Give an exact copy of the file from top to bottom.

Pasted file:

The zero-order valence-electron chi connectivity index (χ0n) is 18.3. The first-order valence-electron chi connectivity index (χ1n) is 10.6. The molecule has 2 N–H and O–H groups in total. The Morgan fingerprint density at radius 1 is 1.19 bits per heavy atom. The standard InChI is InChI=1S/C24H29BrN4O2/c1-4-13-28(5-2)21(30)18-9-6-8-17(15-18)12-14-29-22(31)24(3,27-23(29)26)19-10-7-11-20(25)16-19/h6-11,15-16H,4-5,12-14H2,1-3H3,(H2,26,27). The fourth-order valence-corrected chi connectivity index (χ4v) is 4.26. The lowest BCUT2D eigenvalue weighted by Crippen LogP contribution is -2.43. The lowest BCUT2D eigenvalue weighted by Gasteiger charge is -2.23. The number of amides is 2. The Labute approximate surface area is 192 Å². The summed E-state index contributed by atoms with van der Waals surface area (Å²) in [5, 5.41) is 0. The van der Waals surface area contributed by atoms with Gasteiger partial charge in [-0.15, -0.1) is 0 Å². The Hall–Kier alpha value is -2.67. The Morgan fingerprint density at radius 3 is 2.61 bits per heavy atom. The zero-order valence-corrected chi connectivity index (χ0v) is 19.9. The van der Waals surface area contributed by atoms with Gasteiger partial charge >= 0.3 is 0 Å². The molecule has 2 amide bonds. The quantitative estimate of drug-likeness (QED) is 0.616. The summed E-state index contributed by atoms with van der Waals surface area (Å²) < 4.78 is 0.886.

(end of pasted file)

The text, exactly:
The zero-order valence-electron chi connectivity index (χ0n) is 18.3. The first-order valence-electron chi connectivity index (χ1n) is 10.6. The molecule has 2 N–H and O–H groups in total. The Morgan fingerprint density at radius 1 is 1.19 bits per heavy atom. The standard InChI is InChI=1S/C24H29BrN4O2/c1-4-13-28(5-2)21(30)18-9-6-8-17(15-18)12-14-29-22(31)24(3,27-23(29)26)19-10-7-11-20(25)16-19/h6-11,15-16H,4-5,12-14H2,1-3H3,(H2,26,27). The fourth-order valence-corrected chi connectivity index (χ4v) is 4.26. The lowest BCUT2D eigenvalue weighted by Crippen LogP contribution is -2.43. The lowest BCUT2D eigenvalue weighted by Gasteiger charge is -2.23. The number of amides is 2. The Labute approximate surface area is 192 Å². The summed E-state index contributed by atoms with van der Waals surface area (Å²) in [5, 5.41) is 0. The van der Waals surface area contributed by atoms with Gasteiger partial charge in [-0.15, -0.1) is 0 Å². The Hall–Kier alpha value is -2.67. The Morgan fingerprint density at radius 3 is 2.61 bits per heavy atom. The zero-order valence-corrected chi connectivity index (χ0v) is 19.9. The van der Waals surface area contributed by atoms with Gasteiger partial charge >= 0.3 is 0 Å². The molecule has 2 amide bonds. The quantitative estimate of drug-likeness (QED) is 0.616. The summed E-state index contributed by atoms with van der Waals surface area (Å²) < 4.78 is 0.886.